To my pleasant surprise, about five different students got the joke.

(And yes, every time I see the abbreviation JMS I don’t think Java Message Service, I think J. Michael Straczynski.)

We live for the One; we die for the One.

Eight years and haven’t missed a day yet

On May 31, 2000, I officially left my job at United Technologies and became a full-time technical trainer. It’s now been eight years since that day. While I don’t like to talk about personal things here very often, I thought that was worth a mention. That, and the fact that in all the training classes I’ve taught since then (probably somewhere around 250, though that might be a bit low), I’ve never missed a day.

As Inigo Montoya said, “Let me ‘splain — no, it is too much. Let me sum up.” After receiving my Ph.D. in Aerospace Engineering from Princeton, I took a job as a research scientist at United Technologies Research Center in East Hartford, CT. I spent nearly 12 years there, mostly investigating the aerodynamics and aeroacoustics of jet engines. That meant lots of math (pretty cool) and lots of Fortran (shudder). Toward the end of my stay, I learned Java and switched to a different group at UTRC that specialized in Artificial Intelligence. Quickly realizing that twelve years of programming in Fortran hadn’t taught me anything about modern software development, I went back to school at night and got my MS in Computer Science from Rensselaer at Hartford.

Just before graduation I reentered the job market. This was in the Spring of 2000, just before the dot-com bubble burst completely. In the end, I had to choose between a developer job, and a job teaching training courses. One night at dinner with the family I said, “I’ve decided which job I want.” My son Xander, who had just turned 8 years old, said, “did you take the one with more money, or the one you liked?” I was very happy to say I took the one I liked, and became a member of the Golden Consulting Group.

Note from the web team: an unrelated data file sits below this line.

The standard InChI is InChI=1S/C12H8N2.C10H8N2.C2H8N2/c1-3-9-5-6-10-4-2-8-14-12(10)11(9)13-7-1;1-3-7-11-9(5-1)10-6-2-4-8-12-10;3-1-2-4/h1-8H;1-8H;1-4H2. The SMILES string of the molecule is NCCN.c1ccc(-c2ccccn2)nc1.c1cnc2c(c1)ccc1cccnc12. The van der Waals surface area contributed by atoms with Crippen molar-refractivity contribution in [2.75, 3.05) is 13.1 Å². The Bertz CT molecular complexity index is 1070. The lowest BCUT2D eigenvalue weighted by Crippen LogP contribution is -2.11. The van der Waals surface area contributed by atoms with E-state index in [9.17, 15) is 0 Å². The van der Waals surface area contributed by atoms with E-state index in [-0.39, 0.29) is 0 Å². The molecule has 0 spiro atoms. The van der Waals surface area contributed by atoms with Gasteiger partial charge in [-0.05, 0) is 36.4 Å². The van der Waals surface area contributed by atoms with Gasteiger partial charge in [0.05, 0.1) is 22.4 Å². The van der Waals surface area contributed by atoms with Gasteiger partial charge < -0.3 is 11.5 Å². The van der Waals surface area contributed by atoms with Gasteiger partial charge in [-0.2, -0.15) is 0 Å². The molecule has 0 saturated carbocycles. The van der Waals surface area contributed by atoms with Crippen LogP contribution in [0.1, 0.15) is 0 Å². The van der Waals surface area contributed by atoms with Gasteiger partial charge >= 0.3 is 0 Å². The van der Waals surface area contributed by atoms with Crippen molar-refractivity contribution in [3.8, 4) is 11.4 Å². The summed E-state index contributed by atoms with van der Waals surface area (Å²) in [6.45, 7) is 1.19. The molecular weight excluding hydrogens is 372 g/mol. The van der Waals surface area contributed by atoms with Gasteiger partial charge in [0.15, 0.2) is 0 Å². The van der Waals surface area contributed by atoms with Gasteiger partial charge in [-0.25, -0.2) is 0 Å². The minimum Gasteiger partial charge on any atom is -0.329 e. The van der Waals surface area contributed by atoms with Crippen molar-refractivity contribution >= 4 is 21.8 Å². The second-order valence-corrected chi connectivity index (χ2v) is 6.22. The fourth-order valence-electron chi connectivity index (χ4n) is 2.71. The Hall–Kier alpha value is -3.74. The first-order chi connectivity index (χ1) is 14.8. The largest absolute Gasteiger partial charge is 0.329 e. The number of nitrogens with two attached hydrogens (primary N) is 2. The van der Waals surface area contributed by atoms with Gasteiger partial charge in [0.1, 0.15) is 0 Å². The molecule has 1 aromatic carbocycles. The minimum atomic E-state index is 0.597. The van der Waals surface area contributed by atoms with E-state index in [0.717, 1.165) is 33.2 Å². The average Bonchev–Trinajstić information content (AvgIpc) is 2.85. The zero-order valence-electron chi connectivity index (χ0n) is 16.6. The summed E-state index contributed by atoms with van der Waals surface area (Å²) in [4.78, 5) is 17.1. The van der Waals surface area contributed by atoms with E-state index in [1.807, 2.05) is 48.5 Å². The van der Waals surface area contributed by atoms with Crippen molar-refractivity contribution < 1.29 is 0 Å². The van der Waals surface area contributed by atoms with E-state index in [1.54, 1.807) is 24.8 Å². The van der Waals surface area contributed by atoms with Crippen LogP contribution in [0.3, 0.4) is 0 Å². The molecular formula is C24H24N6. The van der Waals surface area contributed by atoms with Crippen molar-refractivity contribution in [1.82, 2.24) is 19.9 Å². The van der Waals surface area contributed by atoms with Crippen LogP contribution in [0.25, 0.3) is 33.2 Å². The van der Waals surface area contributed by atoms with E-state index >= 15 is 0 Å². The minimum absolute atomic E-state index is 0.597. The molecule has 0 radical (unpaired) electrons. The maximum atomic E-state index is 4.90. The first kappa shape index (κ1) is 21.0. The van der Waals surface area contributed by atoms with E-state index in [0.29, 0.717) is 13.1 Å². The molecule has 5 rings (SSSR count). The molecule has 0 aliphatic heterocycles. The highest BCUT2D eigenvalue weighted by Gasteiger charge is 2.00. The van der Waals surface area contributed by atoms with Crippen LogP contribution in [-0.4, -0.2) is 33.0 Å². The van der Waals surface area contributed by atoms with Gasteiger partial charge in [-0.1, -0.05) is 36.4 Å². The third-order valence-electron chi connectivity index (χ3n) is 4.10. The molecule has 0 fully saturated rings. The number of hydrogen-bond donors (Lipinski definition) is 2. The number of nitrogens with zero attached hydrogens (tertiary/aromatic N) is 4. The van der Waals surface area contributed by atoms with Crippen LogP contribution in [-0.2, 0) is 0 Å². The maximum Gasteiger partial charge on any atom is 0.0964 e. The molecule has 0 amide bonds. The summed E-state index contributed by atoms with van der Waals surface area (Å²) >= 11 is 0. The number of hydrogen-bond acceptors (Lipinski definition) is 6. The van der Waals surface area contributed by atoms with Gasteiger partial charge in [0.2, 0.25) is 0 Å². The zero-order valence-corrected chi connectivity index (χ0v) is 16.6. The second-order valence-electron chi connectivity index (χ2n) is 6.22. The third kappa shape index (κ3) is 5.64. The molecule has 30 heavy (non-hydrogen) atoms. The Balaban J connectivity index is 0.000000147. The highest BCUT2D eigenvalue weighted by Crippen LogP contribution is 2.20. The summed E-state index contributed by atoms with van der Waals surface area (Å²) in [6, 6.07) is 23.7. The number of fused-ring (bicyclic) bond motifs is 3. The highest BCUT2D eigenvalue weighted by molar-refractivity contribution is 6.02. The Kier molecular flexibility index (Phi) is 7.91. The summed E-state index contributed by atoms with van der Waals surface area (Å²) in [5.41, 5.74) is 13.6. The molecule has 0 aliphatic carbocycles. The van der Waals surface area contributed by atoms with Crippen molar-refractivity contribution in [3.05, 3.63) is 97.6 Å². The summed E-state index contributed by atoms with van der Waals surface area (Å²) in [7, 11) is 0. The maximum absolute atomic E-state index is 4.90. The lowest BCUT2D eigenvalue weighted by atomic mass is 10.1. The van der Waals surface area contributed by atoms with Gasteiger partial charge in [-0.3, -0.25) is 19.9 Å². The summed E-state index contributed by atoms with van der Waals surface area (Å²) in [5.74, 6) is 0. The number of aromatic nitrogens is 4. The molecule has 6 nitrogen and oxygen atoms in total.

Five years later, in March of 2005, I formed Kousen IT, Inc., and went out on my own. I now look back and can honestly say that I’ve never been happier. I spent years in jobs and in situations I intensely disliked. It took me a long time to correct all that. Now I’m finally in a job where

As for never missing a day of class, I simply can’t. These aren’t like academic classes, where you see a single group of students for months at a time (though, come to think of it, I’ve never missed a day teaching an academic class, either :)). People clear their work schedule for training classes. The classes only last three to five days, too, so missing a day is a huge sacrifice. No, I can’t miss a day if it’s physically possible to be there. It’s more than a responsibility; it’s an obligation.

I freely admit, though, that keeping a perfect record going involves some luck. I’ve certainly been sick enough to miss days. Earlier this year I caught some stupid stomach bug that knocked me for a major loop. I couldn’t get out of bed, much less make it to class. I’m just glad it happened to hit me on a day I wasn’t scheduled to teach.

I’m sure that first missed day is coming. Life simply isn’t always controllable like that. Illnesses happen, and I received a reminder about a week ago that my parents are aging and no longer in the best of health. As they say, stuff (or even life) happens.

Still, I wanted to take a moment to feel quietly pleased about the fact that I’ve made it this far.

Recent classes:

Upcoming classes:

  • OOAD/UML in Austin, TX
  • Java Web Security in Asheville, NC
  • Java Web Services in New Haven, CT
  • Java Web Security in Huntington Beach, CA

One of the best things about teaching

I’ve been very busy teaching classes recently (The last four weeks have gone Ajax, Spring, Struts 2.0, and XML and Java) so I haven’t had much time to blog.  Every once in a while, however, I try to stop and smell the roses, such as they are.

You want to know one of the best things about teaching training classes?  Think back to when you were in school, and remember the last day of classes.  More specifically, think about the ending of one of the classes where you had to work hard, but wound up doing a good job and being rewarded for it.  Picture that last day, when there are no more assignments, no more exams, no more projects to be done of any kind, just a warm feeling that you did everything that had to be done and you did a good job doing it.

Feels good, doesn’t it?  I get that feeling at the end of every training class. 🙂

I do enjoy the actual classes.  The give-and-take is always great fun.  For me, a big part of my job is technology transfer, telling the current students what’s going on at other clients I’ve seen (without the specific client names, of course), talking about events in the industry, learning how they plan to use the subject I’m teaching in their actual business.  I also enjoy seeing the light bulbs light up over the students’ heads when they “get” a particular concept.